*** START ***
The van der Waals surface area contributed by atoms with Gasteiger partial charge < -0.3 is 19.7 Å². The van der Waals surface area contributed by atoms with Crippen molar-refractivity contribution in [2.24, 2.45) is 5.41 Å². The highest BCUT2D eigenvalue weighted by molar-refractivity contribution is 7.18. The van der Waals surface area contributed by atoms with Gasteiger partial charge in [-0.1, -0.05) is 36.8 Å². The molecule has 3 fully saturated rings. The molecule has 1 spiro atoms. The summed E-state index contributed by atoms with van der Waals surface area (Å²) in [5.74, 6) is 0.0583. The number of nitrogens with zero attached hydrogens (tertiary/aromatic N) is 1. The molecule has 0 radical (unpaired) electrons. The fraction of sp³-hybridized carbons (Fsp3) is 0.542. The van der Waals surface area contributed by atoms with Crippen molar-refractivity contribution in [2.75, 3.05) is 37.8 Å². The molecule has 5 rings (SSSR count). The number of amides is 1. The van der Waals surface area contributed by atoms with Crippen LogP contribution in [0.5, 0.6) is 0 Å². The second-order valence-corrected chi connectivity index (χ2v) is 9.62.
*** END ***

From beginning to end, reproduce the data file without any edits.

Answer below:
The van der Waals surface area contributed by atoms with Gasteiger partial charge < -0.3 is 19.7 Å². The van der Waals surface area contributed by atoms with Crippen molar-refractivity contribution in [2.24, 2.45) is 5.41 Å². The highest BCUT2D eigenvalue weighted by molar-refractivity contribution is 7.18. The van der Waals surface area contributed by atoms with Gasteiger partial charge in [-0.1, -0.05) is 36.8 Å². The molecule has 3 fully saturated rings. The molecule has 1 spiro atoms. The summed E-state index contributed by atoms with van der Waals surface area (Å²) in [5.74, 6) is 0.0583. The number of nitrogens with zero attached hydrogens (tertiary/aromatic N) is 1. The molecule has 0 radical (unpaired) electrons. The fraction of sp³-hybridized carbons (Fsp3) is 0.542. The van der Waals surface area contributed by atoms with Crippen molar-refractivity contribution in [2.75, 3.05) is 37.8 Å². The molecule has 5 rings (SSSR count). The number of amides is 1. The van der Waals surface area contributed by atoms with Crippen LogP contribution in [0.5, 0.6) is 0 Å². The second-order valence-corrected chi connectivity index (χ2v) is 9.62.